Algeria’s domestic auto industry plans hit serious snags
Tunis - The Algerian government has promised for almost two years to expand the domestic auto industry and make the vehicles produced available to the public, a plan it said is aimed at trimming imports, providing jobs and diversifying the economy away from oil-and-gas reliance. Allegations of corruption and mismanagement, however, have put the ambitious programme under scrutiny.
A few weeks before an Algerian Volkswagen affiliate was to deliver new car models, Algerian Minister of Industry and Mining Mahjoub Bedda denounced the programme as a corrupt scheme to disguise the importation of foreign cars.
“They almost made us believe in the miracle that (home-made) cars would be criss-crossing the country’s roads,” said Algerian economist Ali Bahmane, referring to the government’s promises.
Under the programme, foreign carmakers in partnership with local investors are eligible for a wide range of state incentives, including tax exemptions and foreign currency transfer waivers to pay for the imported parts to be assembled in local plants. The incentives were meant to encourage the growth of Algeria’s car industry and reduce the outflow of foreign currency by cutting vehicle imports.
Some auto investors, however, have been accused of inflating import bills to bypass currency transfer restrictions.
“The assessment of what occurred in the automobile industry showed there are disguised imports rather than locally assembled cars,” said Bedda. “The level of integration in the local economy failed to reach its target.”
Bedda said a preliminary review of the government programme found that several terms had been breached. “The cars have been sold at higher prices than in the previous period while the state has lost tax revenue,” he said, adding that jobs have not been created as planned.
As a result, the government postponed the programme while officials look into ways to address the loopholes, the minister said.
“The situation calls for revising the framework and regulations related to this industry to encourage the creation of small and middle-size enterprises and services linked to car manufacturing industry,” he said.
“This assessment does not mean we have abandoned this industry, which remains an important business. We are conducting a review to come up with a new vision that makes it sustainable and more accessible to automotive equipment manufacturers and other related services and businesses.”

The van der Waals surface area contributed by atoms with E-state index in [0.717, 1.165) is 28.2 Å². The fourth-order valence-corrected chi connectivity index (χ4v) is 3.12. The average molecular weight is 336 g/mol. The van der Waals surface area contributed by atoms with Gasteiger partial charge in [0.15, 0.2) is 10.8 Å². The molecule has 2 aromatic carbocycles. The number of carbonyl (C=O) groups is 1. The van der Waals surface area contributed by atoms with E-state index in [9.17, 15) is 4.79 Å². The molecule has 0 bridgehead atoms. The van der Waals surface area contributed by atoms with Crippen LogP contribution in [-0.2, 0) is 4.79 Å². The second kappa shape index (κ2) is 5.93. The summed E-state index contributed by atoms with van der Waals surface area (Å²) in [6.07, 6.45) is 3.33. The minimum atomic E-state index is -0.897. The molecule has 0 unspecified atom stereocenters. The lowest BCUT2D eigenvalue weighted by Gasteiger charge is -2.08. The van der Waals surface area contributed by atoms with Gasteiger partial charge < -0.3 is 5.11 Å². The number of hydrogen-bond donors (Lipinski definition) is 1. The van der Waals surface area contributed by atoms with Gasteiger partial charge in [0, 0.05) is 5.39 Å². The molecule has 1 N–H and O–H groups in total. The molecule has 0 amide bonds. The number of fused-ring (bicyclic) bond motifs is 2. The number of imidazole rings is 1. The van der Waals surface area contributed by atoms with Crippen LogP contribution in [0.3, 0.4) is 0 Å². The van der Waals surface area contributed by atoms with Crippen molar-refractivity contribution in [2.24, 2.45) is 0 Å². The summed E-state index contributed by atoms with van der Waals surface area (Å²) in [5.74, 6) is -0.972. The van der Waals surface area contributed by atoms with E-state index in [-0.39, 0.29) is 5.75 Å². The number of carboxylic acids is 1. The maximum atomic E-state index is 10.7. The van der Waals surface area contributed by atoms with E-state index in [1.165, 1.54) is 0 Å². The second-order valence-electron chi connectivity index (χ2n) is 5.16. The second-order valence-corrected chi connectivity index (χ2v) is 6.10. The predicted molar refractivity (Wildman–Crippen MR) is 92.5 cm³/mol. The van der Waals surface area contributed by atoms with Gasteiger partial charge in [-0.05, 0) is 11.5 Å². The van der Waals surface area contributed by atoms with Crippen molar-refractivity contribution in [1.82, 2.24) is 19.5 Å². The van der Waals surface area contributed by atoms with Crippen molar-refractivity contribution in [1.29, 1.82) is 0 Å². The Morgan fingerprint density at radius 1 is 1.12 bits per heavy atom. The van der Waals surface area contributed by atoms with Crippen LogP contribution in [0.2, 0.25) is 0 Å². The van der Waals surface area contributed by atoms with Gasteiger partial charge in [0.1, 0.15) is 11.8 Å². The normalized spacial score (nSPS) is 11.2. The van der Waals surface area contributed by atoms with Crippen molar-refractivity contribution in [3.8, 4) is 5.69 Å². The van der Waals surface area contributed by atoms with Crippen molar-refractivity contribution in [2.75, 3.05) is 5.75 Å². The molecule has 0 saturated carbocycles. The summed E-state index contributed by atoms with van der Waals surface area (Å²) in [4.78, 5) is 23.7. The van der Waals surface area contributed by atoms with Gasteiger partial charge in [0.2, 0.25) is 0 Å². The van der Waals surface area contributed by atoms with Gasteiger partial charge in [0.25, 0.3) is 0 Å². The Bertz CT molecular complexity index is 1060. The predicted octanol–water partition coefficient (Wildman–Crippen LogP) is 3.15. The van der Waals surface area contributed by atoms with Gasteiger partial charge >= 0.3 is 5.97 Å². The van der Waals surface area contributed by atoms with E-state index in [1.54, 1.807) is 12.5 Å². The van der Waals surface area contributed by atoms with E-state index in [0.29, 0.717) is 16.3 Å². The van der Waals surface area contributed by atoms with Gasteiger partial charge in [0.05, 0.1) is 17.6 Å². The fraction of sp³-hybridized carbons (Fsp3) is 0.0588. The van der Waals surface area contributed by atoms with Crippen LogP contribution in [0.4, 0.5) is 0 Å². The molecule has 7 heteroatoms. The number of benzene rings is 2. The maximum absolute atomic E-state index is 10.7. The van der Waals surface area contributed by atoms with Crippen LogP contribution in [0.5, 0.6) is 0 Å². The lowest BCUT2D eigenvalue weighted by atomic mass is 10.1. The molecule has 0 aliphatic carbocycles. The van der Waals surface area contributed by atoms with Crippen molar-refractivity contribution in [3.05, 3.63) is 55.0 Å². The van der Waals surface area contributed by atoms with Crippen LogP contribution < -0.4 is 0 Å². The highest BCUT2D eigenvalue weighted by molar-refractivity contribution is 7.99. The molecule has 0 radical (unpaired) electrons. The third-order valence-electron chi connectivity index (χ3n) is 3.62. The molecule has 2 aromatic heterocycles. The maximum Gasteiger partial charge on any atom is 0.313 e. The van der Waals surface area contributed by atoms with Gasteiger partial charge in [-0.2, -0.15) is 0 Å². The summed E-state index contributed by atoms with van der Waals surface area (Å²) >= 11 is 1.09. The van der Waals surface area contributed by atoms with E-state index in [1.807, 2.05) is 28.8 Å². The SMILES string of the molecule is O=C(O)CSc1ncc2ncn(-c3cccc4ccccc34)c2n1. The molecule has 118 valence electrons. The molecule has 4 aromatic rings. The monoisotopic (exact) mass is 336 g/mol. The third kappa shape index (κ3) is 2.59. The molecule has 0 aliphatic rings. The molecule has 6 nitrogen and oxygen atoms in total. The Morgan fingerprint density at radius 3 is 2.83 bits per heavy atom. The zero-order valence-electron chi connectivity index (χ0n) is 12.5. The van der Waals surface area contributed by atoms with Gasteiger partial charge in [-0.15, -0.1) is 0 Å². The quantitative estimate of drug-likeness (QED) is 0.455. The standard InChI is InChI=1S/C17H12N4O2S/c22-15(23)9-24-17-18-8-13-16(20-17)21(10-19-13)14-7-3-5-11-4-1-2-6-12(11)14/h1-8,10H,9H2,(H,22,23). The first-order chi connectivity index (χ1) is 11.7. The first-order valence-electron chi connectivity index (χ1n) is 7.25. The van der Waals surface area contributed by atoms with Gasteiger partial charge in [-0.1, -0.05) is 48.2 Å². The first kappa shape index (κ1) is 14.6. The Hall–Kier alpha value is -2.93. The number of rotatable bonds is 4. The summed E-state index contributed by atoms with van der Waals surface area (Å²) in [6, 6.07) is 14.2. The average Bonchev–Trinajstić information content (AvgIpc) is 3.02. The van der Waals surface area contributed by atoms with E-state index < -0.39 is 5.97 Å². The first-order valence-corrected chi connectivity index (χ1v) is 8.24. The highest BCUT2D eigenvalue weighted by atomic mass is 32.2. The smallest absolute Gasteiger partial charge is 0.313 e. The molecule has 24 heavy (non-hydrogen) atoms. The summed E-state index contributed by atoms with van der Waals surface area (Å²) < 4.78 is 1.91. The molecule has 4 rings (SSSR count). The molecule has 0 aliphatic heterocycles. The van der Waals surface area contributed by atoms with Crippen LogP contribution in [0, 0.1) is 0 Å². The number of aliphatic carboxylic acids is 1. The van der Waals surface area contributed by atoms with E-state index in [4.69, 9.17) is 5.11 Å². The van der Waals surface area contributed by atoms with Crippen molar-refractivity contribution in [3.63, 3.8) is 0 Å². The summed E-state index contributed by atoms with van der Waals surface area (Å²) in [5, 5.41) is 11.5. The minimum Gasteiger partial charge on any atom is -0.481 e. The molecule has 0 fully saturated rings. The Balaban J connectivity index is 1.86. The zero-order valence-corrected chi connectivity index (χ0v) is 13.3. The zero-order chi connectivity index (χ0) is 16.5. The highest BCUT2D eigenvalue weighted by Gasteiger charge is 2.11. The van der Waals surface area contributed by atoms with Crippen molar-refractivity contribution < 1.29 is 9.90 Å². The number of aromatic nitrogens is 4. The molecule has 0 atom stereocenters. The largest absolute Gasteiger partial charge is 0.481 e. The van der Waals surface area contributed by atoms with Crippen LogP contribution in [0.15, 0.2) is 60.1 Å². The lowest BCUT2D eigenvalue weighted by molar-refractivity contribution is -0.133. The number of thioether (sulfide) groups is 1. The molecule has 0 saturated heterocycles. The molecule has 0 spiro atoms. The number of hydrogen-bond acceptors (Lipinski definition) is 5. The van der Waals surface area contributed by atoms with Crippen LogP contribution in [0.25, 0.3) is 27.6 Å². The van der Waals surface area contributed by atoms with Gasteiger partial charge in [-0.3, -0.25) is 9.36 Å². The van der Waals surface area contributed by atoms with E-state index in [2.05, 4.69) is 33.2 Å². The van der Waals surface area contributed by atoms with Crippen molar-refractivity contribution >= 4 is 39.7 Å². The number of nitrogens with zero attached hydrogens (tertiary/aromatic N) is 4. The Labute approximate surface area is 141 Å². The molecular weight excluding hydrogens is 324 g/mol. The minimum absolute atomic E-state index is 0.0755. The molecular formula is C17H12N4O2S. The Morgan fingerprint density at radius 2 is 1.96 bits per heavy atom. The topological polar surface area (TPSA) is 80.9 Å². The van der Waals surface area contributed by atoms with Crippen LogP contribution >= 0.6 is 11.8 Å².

It is not known how authorities plan to deal with the foreign projects already under way, such as those by Renault and Volkswagen.
On paper, Algeria is arguably the best place in the Maghreb to develop an auto industry. Its high demand for vehicles and low energy costs give it a comparative advantage over other countries in the region. In 2014, Algeria ranked as the Maghreb’s largest market for cars, importing about 40,000 per year.
In the 15 years leading up to 2016, Algeria imported 4 million cars, spending $25 billion, industry and customs figures indicated. Industry experts estimated that increased wages and population growth could soon drive demand to 2.5 million new cars a year.
Fuel subsidies also help keep energy costs low relative to Morocco, Algeria’s main competitor. Algeria’s total energy subsidies are estimated at about $45 billion annually by the International Monetary Fund.
The main barrier to foreign investment is the country’s shareholder regulations, which require local partners to own 51% of any project.
To establish a healthy industrial sector, Algeria must compete with Morocco, where French automobile manufacturing firm Renault produces up to 400,000 units annually.
Morocco used a plant in Tangiers as a platform to export cars through Tangier Med port, whose location on the Moroccan coast nearest to the Iberian Peninsula makes it a springboard for maritime trade routes to Europe, the Americas and Africa.
To compete, Algeria is using its huge domestic market to convince foreign car manufacturers to open local plants.
In 2014, Renault began operating a plant in Algeria’s western city of Oran, where it plans to produce 75,000 vehicles annually. German automaker Volkswagen is planning to start producing this month at its assembly plant in the western Relizane province.
Over the past two years, government officials have touted the domestic auto programme as a potential source of thousands of new jobs.
Why previous officials failed to address the programme’s major flaws is unclear.
“We will never know the truth, at least officially, because, as usual, we are only given pieces of information or complete silence from top authorities,” Bahmane said. “If the crime lies in the bogus domestic car industry programme itself, it also lies in the official silence that wraps it up.”
He and other experts wondered why state bodies tasked with watching over such projects failed to sound the alarm about the plan’s flaws.
“Will such bodies like the Finance Ministry, the judiciary, the parliament and others react now that the scandal blew up in plain sight?” asked Bahmane, who likened the embattled car project to previous corruption cases involving state-owned energy companies Sonatrach and East-West Highway.
Algeria’s East West-Highway, originally a $6 billion project covering 1,100km, cost the state more than $15 billion because of rampant corruption, making it the most expensive road in the world.